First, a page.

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Beaty Biodiversity Museum

The Beaty Biodiversity Museum at the University of British Columbia is a newly open research centre and museum focusing on all thing natural and all things naturally diverse.
Read more about the museum here +

Do you like this?

Do you like this website?  Perhaps you'd like to donate a few pennies to help keep it going.  But no pressure.


Not taxidermy, but ...

Check out the fairy creations by Amsterdam artist Cedric Lequieze.  See more of his work at





Not taxidermy, but ... 

In her ongoing series Mortifera (Latin: dead/deadly animals), artist Julie Anne Mann creates strange new creatures. With approximately 30 different species to date, Mann reconfigures the bones of common animals into mutant or hybrid creatures.  From Mann's website:

Some are purely animal, using a Frankensteinian approach of multiple parts from different donors, while others are the possible results of crossbreeding between animal/flora. Blending traditional science and fantasy it is difficult to discern whether they are extinct animals undiscovered from the past or the future of animals to come. Existing in a netherworld of what is possible or possibly lost these new species, constructed from remnants of the dead, present a somber view of a failing planet, but also remind us of the transient, ephemeral quality of nature.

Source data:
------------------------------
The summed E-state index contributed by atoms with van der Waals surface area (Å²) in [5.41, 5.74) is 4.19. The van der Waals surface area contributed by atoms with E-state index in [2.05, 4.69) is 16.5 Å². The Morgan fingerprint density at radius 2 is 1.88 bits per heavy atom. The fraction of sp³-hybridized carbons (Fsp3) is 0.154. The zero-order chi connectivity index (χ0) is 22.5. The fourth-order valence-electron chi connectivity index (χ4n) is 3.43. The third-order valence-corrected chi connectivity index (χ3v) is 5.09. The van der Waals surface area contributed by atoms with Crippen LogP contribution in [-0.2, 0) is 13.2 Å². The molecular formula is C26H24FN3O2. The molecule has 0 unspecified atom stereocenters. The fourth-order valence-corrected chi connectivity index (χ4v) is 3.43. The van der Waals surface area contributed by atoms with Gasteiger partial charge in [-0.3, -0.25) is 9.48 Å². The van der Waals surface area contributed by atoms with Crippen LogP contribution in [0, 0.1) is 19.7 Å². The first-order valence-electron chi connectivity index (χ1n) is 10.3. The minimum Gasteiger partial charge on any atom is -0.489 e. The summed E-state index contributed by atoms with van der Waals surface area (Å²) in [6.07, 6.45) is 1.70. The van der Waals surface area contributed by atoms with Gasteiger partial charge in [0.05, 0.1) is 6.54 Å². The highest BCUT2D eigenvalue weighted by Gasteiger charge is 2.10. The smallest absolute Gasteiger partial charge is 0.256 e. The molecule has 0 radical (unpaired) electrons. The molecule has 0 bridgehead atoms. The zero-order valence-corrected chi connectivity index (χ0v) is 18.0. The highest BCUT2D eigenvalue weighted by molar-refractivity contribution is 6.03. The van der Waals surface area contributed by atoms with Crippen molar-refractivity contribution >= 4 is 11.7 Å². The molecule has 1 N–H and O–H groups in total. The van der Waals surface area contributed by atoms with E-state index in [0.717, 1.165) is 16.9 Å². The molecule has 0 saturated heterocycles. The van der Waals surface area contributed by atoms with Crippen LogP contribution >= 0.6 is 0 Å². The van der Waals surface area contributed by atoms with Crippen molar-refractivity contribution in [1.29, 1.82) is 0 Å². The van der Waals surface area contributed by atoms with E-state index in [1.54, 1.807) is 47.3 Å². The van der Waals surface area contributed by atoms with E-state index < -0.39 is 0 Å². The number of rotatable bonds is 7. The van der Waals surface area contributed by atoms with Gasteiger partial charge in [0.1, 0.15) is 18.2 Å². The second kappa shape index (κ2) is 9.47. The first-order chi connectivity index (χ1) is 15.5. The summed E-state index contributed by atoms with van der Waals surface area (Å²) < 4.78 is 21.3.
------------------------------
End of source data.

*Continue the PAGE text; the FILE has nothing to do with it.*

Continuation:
See more of her work here:


Skull Dolls 

Not really taxidermy, but Esther Verschoor's skull dolls are certainly worth a double take.  I particularly like her "La Pastorella" which is an automaton complete with a miniature jumping lamb.  See below for the the piece in action.  For more of Esther's work visit


La Pastorella from es verschoor on Vimeo.


Elaine Bradford's Museum of Unnatural History

I love this! Elaine Bradford combines her love of crochet and taxidermy to tenderly spooky dioramic effect.  Her show at the Art League Houston in Houston, Texas, last spring (January 9 - February 20, 2009) contained a series of dioramas inhabited by taxidermied animals in woolly disguises.

The video is a bit blurry, so here are also some images posted on Flickr by Mr. Kimberly:

Love it.  Each of her beasts were accompanied by a tongue-in-cheek natural history description. Check out more images of the exhibition on flickr here + (where I copied these images from) and Elaine Bradford's other crochedermy here +